If nothing else, the weekend was a monument to free enterprise. It is hard to say what might have happened if the outlaws hadn't been able to buy beer, but the moon-faced man at the tourist market was the visionary who turned the tide. After the first purchase, the Angels were welcome or at least tolerated everywhere except at Williams' store -- which even the vigilantes abandoned when it became apparent that the action was across the lake. Poor Williams was left holding the civic bag; he had taken a gutty stand, his image was all moxie ... and on Monday night, when the Angels were finally gone, he had earned the leisure that enabled him to go out to the lakefront and gaze off in a proud, wistful way, like Gatsby, at the green neon lights of the taverns across the water, where the others were counting their money.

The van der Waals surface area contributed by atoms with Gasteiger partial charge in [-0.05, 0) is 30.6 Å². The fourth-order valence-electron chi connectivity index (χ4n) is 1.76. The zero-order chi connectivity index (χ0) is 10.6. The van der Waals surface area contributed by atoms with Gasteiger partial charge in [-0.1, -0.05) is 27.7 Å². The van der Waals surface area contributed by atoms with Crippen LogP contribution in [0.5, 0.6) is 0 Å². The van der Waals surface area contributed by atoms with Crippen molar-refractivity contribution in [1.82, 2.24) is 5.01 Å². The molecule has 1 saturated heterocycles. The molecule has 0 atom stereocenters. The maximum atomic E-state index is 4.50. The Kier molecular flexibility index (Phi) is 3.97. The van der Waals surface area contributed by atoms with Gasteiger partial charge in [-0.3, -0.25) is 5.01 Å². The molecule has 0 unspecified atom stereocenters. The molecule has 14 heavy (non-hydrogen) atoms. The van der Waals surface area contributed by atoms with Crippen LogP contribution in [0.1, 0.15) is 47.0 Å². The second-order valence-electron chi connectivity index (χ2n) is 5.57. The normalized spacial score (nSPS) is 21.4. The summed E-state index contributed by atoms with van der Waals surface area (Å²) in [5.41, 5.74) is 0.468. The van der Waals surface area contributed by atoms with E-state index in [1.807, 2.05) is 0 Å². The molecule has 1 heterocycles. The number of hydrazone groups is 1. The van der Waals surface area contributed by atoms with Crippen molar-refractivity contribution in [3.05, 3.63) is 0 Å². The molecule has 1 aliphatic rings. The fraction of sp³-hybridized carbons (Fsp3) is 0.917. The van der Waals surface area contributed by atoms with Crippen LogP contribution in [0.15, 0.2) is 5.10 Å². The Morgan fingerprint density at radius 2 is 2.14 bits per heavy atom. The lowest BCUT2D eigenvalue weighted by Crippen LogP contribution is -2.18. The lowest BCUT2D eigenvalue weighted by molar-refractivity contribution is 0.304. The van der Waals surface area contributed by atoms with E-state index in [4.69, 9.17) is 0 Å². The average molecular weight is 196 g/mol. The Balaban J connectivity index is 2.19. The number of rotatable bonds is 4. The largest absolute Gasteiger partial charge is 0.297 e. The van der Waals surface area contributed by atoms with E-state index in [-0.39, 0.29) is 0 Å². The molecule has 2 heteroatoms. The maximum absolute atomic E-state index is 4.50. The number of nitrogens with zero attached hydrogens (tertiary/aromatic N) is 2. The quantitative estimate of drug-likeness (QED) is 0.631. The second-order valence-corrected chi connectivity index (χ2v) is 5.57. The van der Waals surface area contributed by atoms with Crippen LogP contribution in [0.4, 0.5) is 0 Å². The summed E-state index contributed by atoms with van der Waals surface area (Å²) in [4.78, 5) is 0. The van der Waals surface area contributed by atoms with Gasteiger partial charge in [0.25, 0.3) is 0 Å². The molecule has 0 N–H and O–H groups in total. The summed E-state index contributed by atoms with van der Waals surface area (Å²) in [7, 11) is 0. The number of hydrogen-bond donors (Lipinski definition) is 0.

1. I was eventually given to understand that not all of them felt this way.
2. Another interesting commentary on the Bass Lake spectacle came about a month after it was all over. In mid-August the Watts area of Los Angeles burst into massive rioting that lasted for four days. Thirty-four people were killed, hundreds wounded, and property damage amounted to more than $1,000,000. Yet Watts erupted without an inch of pre-riot press coverage, and the Los Angeles police were so unprepared that the National Guard had to be mobilized to bring things under control.